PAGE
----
under the FLSA, Fabro is barred from seeking relief under HRS
Chapter 387, and any basis for recovery would be grounded in
federal law. Am. Notice of Removal ¶ 3 (citing 29 U.S.C.
§ 203(s)(1)(A); HRS § 387-1(12)).
September 21, 2016, Fabro filed his Motion to Remand to State
Court (Dkt. No. 10) and argued that removal was improper
under the “well-pleaded complaint rule” because
no federal question appeared on the face of Fabro's
complaint. See Mem. in Supp. of Mot. at 8, Dkt. No.
10-1 [hereinafter Remand Mem.]. To that end, Fabro argued
that his MIO to MSJ did not “raise” the federal,
FLSA issue either by arguing that Aqua-Aston is not an
interstate enterprise within the meaning of the FLSA, or by
citing to an unpublished decision by this
Court. Remand Mem. at 6-7. Aqua-Aston filed an
MIO to Fabro's Motion to Remand on October 5, 2016 (Dkt.
No. 12), and Fabro replied on October 18, 2016 (Dkt. No. 13).
November 3, 2016, the Magistrate Judge entered the F&R
(Dkt. No. 15), recommending that Fabro's Motion for
Remand be granted and that Fabro's included request for
attorneys' fees and costs be denied. F&R at 2. Before
the Court are Aqua-Aston's objections to portions of the
F&R. See Def.'s Obj. to F&R, Dkt. No.
17. Fabro did not file a response to these objections. For
the reasons stated below, the Court ADOPTS the F&R,
GRANTS Fabro's Motion for Remand, and DENIES Fabro's
request for attorneys' fees and costs.
motion to remand is a case-dispositive motion that requires
the issuance of findings and recommendations if initially
reviewed by a magistrate judge. See Flam v. Flam,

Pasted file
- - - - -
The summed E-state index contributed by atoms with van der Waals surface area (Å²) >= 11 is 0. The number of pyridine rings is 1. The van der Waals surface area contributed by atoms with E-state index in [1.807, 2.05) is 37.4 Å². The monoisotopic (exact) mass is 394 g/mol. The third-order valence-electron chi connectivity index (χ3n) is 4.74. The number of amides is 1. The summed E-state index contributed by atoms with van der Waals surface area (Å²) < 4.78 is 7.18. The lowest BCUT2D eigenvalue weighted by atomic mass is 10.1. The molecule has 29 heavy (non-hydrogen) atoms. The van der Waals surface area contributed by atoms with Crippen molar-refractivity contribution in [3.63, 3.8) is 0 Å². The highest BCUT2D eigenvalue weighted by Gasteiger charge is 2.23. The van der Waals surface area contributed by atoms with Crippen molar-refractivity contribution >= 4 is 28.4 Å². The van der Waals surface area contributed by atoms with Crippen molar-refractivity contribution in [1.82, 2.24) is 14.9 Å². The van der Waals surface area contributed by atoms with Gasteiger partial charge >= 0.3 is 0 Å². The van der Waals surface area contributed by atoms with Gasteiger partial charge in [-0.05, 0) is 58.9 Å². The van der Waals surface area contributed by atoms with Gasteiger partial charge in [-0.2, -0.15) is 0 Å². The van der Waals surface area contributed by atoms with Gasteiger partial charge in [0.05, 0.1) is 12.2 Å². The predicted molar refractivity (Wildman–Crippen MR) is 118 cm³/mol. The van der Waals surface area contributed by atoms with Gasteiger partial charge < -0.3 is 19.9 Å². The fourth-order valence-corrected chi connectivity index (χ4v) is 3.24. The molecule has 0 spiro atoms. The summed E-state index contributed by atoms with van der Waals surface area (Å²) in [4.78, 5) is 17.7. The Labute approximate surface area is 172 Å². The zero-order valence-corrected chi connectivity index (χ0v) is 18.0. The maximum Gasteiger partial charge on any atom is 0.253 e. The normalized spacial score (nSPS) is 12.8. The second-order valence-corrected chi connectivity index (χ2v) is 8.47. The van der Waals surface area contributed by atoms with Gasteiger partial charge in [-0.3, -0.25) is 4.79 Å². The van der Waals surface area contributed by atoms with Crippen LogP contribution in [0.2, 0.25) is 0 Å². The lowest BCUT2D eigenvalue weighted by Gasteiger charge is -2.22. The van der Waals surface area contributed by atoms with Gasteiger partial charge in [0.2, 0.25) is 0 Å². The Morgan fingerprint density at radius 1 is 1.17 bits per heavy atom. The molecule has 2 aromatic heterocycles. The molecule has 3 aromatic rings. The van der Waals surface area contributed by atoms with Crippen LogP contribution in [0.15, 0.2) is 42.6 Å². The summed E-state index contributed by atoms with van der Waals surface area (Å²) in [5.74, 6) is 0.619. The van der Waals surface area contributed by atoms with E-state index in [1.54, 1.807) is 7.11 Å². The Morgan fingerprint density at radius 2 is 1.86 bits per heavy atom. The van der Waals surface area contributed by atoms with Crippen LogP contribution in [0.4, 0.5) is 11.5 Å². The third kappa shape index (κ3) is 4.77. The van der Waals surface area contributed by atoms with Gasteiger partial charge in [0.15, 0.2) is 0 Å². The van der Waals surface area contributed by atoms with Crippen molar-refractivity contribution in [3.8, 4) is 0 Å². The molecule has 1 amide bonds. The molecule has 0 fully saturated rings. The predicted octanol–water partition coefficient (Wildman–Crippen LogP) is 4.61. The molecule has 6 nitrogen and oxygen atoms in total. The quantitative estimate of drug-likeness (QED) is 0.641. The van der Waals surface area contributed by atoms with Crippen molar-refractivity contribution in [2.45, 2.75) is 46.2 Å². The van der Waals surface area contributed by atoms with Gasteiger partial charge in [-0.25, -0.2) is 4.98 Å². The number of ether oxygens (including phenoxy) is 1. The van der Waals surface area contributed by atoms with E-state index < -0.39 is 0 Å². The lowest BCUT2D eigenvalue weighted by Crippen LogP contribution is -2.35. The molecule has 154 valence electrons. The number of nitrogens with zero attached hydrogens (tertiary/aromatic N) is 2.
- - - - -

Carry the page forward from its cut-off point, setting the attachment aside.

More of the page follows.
788 F.3d 1043, 1047 (9th Cir. 2015) (citing Williams v.
Beemiller, Inc., 527 F.3d 259, 266 (2d Cir. 2008));
Keown v. Tudor Ins. Co., 621 F.Supp.2d 1025, 1029
(D. Haw. 2008). When a party objects to a magistrate
judge's findings or recommendations, the district court
must review de novo those portions to which the objections
are made and “may accept, reject, or modify, in whole
or in part, the findings or recommendations made by the
magistrate judge.” 28 U.S.C. § 636(b)(1); see
also United States v. Raddatz, 447 U.S. 667, 673 (1980);
United States v. Reyna-Tapia, 328 F.3d 1114, 1121
(9th Cir. 2003) (en banc).
de novo standard, this court reviews “the matter anew,
the same as if it had not been heard before, and as if no
decision previously had been rendered.” Freeman v.
DirecTV, Inc., 457 F.3d 1001, 1004 (9th Cir. 2006);
United States v. Silverman, 861 F.2d 571, 576 (9th
Cir. 1988). Although the district court need not hold a de
novo hearing, it is the court's obligation to arrive at
its own independent conclusion about those portions of the
magistrate judge's findings or recommendations to which a
party objects. United States v. Remsing, 874 F.2d
614, 618 (9th Cir. 1989).
Fabro's Complaint is based upon Hawai‘i state law
and does not allege any federal cause of action, this Court
lacks subject matter jurisdiction over the dispute.
Therefore, Aqua Aston's removal to this Court was
improper, and its objections to the F&R are overruled.
of an action from state to federal court is proper if the
federal court would have had original jurisdiction over the
action. 28 U.S.C. § 1441(a). Federal district courts
“have original jurisdiction of all civil actions
arising under the Constitution, laws, or treaties of the
United States.” 28 U.S.C. § 1331. Aqua-Aston
relies solely on federal question jurisdiction under 28
U.S.C. § 1331 as the basis for removal in this case. Am.
Notice of Removal ¶ 7. The issue of whether federal
question jurisdiction exists is governed by the
“well-pleaded complaint rule, ” which provides
that federal question jurisdiction may only be invoked when a
federal question is presented on the face of a
plaintiff's properly pleaded complaint. Caterpillar
Inc. v. Williams, 482 U.S. 386, 392 (1987). Generally,
an action is deemed to “arise under” federal law
where it is a “federal law [that] creates the cause of
action” that the plaintiff has asserted. Gunn v.
Minton, 133 S.Ct. 1059, 1064 (2013). Actions asserting
state-law claims may also be deemed to “arise
under” federal law for purposes of federal question
jurisdiction if the asserted state law: (1)
“necessarily raise[s] a stated federal issue, ...